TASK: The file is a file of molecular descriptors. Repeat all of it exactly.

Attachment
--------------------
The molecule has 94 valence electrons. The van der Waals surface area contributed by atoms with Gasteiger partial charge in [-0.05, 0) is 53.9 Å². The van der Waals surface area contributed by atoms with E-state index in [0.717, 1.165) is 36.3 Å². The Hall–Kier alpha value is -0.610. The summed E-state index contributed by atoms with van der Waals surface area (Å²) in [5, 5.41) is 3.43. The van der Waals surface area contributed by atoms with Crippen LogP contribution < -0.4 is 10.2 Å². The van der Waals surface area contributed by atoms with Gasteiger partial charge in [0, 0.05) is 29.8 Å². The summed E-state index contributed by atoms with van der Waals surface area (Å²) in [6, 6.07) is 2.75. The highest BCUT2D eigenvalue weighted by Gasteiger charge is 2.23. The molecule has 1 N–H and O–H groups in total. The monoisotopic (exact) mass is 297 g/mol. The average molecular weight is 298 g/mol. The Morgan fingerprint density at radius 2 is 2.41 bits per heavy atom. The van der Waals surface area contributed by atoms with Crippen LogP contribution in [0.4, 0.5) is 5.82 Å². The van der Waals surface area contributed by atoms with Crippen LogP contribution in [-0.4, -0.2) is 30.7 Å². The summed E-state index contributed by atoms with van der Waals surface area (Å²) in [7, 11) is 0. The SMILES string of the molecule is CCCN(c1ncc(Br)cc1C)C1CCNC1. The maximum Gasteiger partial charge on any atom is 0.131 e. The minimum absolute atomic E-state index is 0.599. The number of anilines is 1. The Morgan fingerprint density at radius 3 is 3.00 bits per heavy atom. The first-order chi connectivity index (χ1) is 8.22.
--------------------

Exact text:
The molecule has 94 valence electrons. The van der Waals surface area contributed by atoms with Gasteiger partial charge in [-0.05, 0) is 53.9 Å². The van der Waals surface area contributed by atoms with E-state index in [0.717, 1.165) is 36.3 Å². The Hall–Kier alpha value is -0.610. The summed E-state index contributed by atoms with van der Waals surface area (Å²) in [5, 5.41) is 3.43. The van der Waals surface area contributed by atoms with Crippen LogP contribution < -0.4 is 10.2 Å². The van der Waals surface area contributed by atoms with Gasteiger partial charge in [0, 0.05) is 29.8 Å². The summed E-state index contributed by atoms with van der Waals surface area (Å²) in [6, 6.07) is 2.75. The highest BCUT2D eigenvalue weighted by Gasteiger charge is 2.23. The molecule has 1 N–H and O–H groups in total. The monoisotopic (exact) mass is 297 g/mol. The average molecular weight is 298 g/mol. The Morgan fingerprint density at radius 2 is 2.41 bits per heavy atom. The van der Waals surface area contributed by atoms with Crippen LogP contribution in [0.4, 0.5) is 5.82 Å². The van der Waals surface area contributed by atoms with Crippen LogP contribution in [-0.4, -0.2) is 30.7 Å². The summed E-state index contributed by atoms with van der Waals surface area (Å²) in [7, 11) is 0. The SMILES string of the molecule is CCCN(c1ncc(Br)cc1C)C1CCNC1. The maximum Gasteiger partial charge on any atom is 0.131 e. The minimum absolute atomic E-state index is 0.599. The number of anilines is 1. The Morgan fingerprint density at radius 3 is 3.00 bits per heavy atom. The first-order chi connectivity index (χ1) is 8.22.